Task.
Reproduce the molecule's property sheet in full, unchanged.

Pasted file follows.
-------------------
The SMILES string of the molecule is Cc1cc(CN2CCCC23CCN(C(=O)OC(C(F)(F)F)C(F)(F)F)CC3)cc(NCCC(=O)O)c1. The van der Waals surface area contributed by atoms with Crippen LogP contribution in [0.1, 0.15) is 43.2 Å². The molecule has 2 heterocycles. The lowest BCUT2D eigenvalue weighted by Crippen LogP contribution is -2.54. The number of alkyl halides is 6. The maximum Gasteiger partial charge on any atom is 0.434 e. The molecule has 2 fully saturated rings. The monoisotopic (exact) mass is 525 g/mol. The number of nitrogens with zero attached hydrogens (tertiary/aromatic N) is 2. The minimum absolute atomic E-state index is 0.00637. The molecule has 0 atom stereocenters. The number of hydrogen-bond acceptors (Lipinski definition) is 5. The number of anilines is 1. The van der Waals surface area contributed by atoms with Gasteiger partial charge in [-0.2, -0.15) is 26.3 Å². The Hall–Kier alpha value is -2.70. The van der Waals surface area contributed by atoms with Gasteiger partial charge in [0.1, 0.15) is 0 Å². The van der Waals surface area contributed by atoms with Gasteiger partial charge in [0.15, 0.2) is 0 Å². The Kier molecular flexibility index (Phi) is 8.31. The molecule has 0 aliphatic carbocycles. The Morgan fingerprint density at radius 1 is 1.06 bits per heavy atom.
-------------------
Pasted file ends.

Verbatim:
The SMILES string of the molecule is Cc1cc(CN2CCCC23CCN(C(=O)OC(C(F)(F)F)C(F)(F)F)CC3)cc(NCCC(=O)O)c1. The van der Waals surface area contributed by atoms with Crippen LogP contribution in [0.1, 0.15) is 43.2 Å². The molecule has 2 heterocycles. The lowest BCUT2D eigenvalue weighted by Crippen LogP contribution is -2.54. The number of alkyl halides is 6. The maximum Gasteiger partial charge on any atom is 0.434 e. The molecule has 2 fully saturated rings. The monoisotopic (exact) mass is 525 g/mol. The number of nitrogens with zero attached hydrogens (tertiary/aromatic N) is 2. The minimum absolute atomic E-state index is 0.00637. The molecule has 0 atom stereocenters. The number of hydrogen-bond acceptors (Lipinski definition) is 5. The number of anilines is 1. The van der Waals surface area contributed by atoms with Gasteiger partial charge in [-0.2, -0.15) is 26.3 Å². The Hall–Kier alpha value is -2.70. The van der Waals surface area contributed by atoms with Gasteiger partial charge in [0.1, 0.15) is 0 Å². The van der Waals surface area contributed by atoms with Gasteiger partial charge in [0.15, 0.2) is 0 Å². The Kier molecular flexibility index (Phi) is 8.31. The molecule has 0 aliphatic carbocycles. The Morgan fingerprint density at radius 1 is 1.06 bits per heavy atom.